Katarina Schultz tackles Jessica Jones Season 2.1 – “AKA Start at the Beginning”
If I were to call Jessica Jones (Krysten Ritter) a vigilante superhero, I would most certainly get punched in the face. Last time we saw her, she was snapping the neck of her long-time abuser, Kilgrave (David Tennant) in the culmination of a season of television that truly hooked me. In the first episode of Season 2, she’s still dealing with the fallout. The world either sees her as a murderer and wants her muscle to solve their own problems, or as a superhero and wants her to swoop in and save the day. Jessica, for her part, feels like neither. She’s the same bitter, hard-drinking woman that we grew to love in Season One. The very opening scene dives right into the question of whether your past defines your present. When Jessica delivers the news about a cheating boyfriend to her client, she’s asked to kill him because “he deserves it. That’s your code, right?” “I don’t kill people because I’m not a murderer,” Jessica replies like she’s almost trying to convince herself. Does killing a villain, her own superhuman abuser make her a cold-blooded killer? Can she live with what she had to do to save herself, Trish, and Kilgrave’s other victims? It’s this question that sucks me into the beginning of the first episode.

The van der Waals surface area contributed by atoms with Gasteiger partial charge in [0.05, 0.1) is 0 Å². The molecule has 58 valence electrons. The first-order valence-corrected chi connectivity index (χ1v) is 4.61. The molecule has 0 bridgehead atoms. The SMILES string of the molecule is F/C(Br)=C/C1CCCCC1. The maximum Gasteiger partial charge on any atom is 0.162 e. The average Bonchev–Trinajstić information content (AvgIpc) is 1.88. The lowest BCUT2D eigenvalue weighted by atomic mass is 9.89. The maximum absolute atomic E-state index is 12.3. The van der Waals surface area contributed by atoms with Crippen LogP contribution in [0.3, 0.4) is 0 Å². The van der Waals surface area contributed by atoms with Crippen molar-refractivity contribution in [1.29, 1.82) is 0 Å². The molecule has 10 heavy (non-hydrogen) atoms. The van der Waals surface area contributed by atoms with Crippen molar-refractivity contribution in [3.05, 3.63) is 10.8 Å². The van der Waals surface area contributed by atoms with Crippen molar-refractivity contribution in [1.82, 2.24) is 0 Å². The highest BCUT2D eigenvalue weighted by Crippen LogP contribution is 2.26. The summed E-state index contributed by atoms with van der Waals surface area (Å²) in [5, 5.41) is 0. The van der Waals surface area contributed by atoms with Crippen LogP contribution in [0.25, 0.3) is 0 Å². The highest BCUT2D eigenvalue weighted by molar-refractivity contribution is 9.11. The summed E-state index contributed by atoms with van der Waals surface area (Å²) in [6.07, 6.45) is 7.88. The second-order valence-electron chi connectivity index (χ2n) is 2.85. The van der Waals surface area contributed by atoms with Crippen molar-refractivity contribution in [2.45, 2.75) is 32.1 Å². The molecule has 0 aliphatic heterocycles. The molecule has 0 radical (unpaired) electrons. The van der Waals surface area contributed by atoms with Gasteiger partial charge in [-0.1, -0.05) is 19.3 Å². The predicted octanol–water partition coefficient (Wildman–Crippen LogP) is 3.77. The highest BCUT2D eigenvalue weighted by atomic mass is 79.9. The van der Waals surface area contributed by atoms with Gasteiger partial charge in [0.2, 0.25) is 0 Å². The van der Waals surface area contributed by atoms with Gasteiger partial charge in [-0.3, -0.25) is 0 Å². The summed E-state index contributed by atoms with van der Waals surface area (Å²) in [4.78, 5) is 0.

The other compelling thread in the episode is the tension between the two women and how it relates to survivors of assault. Jessica makes it abundantly clear that she is just trying to forget her past. She’s afraid facing it might make her worse, not better. Her best friend, Trish Walker (Rachael Taylor), on the other hand, isn’t as willing to let go. Jessica’s family died in a car accident when she was young. After the accident, a 20-day chunk of her life has gone missing during which she acquired her superhuman strength. While Jessica is hell-bent on forgetting, Trish advocates for a more direct approach. She encourages Jessica to go looking for answers in her past, even going so far as to do it for her. She turns up information on IGH, the shadowy organization behind several known superhumans. Trish wants to make a difference, both through her show and in Jessica’s life. She’s essentially telling Jessica how to cope with her trauma. Stop drinking, stop sleeping around, and face it. There is no one one right way to cope, though. Some people face it, some people avoid it, some people get through it. All are survivors. All are valid. The pressure Trish is putting on Jessica to act a certain way (despite Trish actively trying to bury her own past as child star) is something I hope the show deals with over the course of the season.
It’s when the episode veers from these issues of coping, recovery, and survivorship and Jessica’s personal relationships that it begins to drag. I was far less invested in the actual plot than I have been in episodes past. In it, Jessica faces off with a rival PI intent on acquiring Alias Investigations at the behest of a familiar face, sorts through some potential clients, and gets a few steps closer to her past. The episode is slow and meandering. I didn’t feel compelled to carry on to the second episode immediately. I didn’t need to know what happens next. I’ll get around to that second episode (and the third, and the fourth and the-) because I suspect it’ll ramp up like other Marvel Netflix seasons but it’s not at the very top of my to do list yet.
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Katarina Schultz is a Staff Writer for The Future of the Force. She is a passionate Star Wars, Star Trek, Doctor Who, and Marvel fan. All of her writing can be found at katarinaschultz.com.